Repairing an Ampeg V4

Dec. 3, 2015, 9:19 a.m.

I was taking out the trash a few weeks ago and spotted an unlikely item by our dumpster. It turns out that someone had thrown away an Ampeg V4 tube guitar head (my wife now gets me to take out the trash by insinuating that I might find a matching cab)!
 
 
   
 
** Warning ** tube amps are very dangerous. Please do not mess around with them if you do not know what you are doing. Large capacitors can hold 100’s of volts even after the amp is turned off. 
 
I immediately went to test it out and it was predictably dead. My first thought was obviously to check the fuse, which tested good. I then did some googling and found a great resource in http://www.ampegv4.com/. This showed me that there is also an internal 10A fuse on V4s. After opening up my amp, I found this fuse was blown. I replaced it with a hardwired short (no need to juggle 2 fuses in testing, although I replaced it with the proper value when I finished). I also made sure to properly ground the amp to prevent the possibility of shock (there are many tutorials you can find online about this, and on this amp involved removing the polarity switch from the circuit removing the infamous ‘death cap’ and connecting the chassis to the ground plug on the power cable).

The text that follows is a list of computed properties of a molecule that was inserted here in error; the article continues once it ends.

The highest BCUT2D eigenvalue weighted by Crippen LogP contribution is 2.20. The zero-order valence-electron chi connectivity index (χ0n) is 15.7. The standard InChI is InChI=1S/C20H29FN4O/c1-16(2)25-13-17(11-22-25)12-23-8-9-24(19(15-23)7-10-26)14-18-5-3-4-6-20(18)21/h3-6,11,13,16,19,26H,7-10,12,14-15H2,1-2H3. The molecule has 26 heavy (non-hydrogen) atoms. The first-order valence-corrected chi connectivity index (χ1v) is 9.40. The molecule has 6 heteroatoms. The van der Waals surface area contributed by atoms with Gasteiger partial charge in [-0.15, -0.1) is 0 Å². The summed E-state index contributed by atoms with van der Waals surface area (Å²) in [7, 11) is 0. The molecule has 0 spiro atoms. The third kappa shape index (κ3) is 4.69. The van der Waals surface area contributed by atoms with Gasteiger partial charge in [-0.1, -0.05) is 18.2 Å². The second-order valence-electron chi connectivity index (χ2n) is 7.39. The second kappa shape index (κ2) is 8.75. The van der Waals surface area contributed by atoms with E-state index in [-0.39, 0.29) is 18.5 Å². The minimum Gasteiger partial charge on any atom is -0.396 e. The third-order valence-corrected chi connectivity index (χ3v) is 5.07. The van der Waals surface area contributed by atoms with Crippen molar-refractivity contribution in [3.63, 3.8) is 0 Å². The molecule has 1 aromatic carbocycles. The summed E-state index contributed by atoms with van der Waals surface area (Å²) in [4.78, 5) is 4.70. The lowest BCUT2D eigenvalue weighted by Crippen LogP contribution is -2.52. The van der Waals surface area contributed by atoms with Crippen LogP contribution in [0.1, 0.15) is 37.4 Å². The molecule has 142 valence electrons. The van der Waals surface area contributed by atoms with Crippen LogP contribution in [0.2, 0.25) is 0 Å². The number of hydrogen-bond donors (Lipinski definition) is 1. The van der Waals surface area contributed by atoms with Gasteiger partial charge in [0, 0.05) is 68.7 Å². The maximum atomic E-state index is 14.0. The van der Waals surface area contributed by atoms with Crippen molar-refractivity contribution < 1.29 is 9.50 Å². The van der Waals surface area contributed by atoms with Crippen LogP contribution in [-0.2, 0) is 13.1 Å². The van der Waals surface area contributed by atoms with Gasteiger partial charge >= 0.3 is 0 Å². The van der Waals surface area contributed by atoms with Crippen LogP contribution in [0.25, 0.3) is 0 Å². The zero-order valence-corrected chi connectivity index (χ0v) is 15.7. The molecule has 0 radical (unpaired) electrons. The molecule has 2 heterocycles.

Turning the amp on after this immediately blew the other fuse. So now I had to go searching for a different problem. Searching on the ampegv4.com website showed that a lot of amps have flyback protection diodes that often go bad and can keep an amp from starting. Looking at mine, they were bulging and it was obvious they had gone bad since they were bulging out like balloons. Since they are there for protection, the amp will run fine if they are removed from the circuit, which is what I did. The photo below shows the flyback diodes coming off the circuit board.
 
 
  
 
After removing the flyback diodes, I was able to get the power light to come on. The tubes also glowed a bright, bright red (not good!) and you could hear a very queit crackling version of the input. The standby light also would not turn on, even when the amp was fully turned on.
 
A few test points showed that my bias voltage was WAAAY off (actually swinging into positive instead of staying negative when standby was turned off). After testing some of the diodes, I was able to determine the bias diode (D6, you can see it marked in the middle of the circuit board photo above) was bad. I also could see that the resistor for the standby lamp (R54, on the left side of the photo and also fed from the same source as the bias voltage) was burned and bad as well. Replacing these two components was the key to getting the amp working again.
 
During the troubleshooting process, I did a lot of general cleaning of the circuit boards and solder reflow as a general troubleshooting method hoping something would magically work. All of that was ok and didn’t hurt anything, but the most helpful troubleshooting technique was isolating my problem to specific parts of the circuit, testing components and replacing anything found to be bad.
 

The Amp is now cleaned up and works great, although living in an apartment doesn’t give me many chances to really crank the volume like it deserves!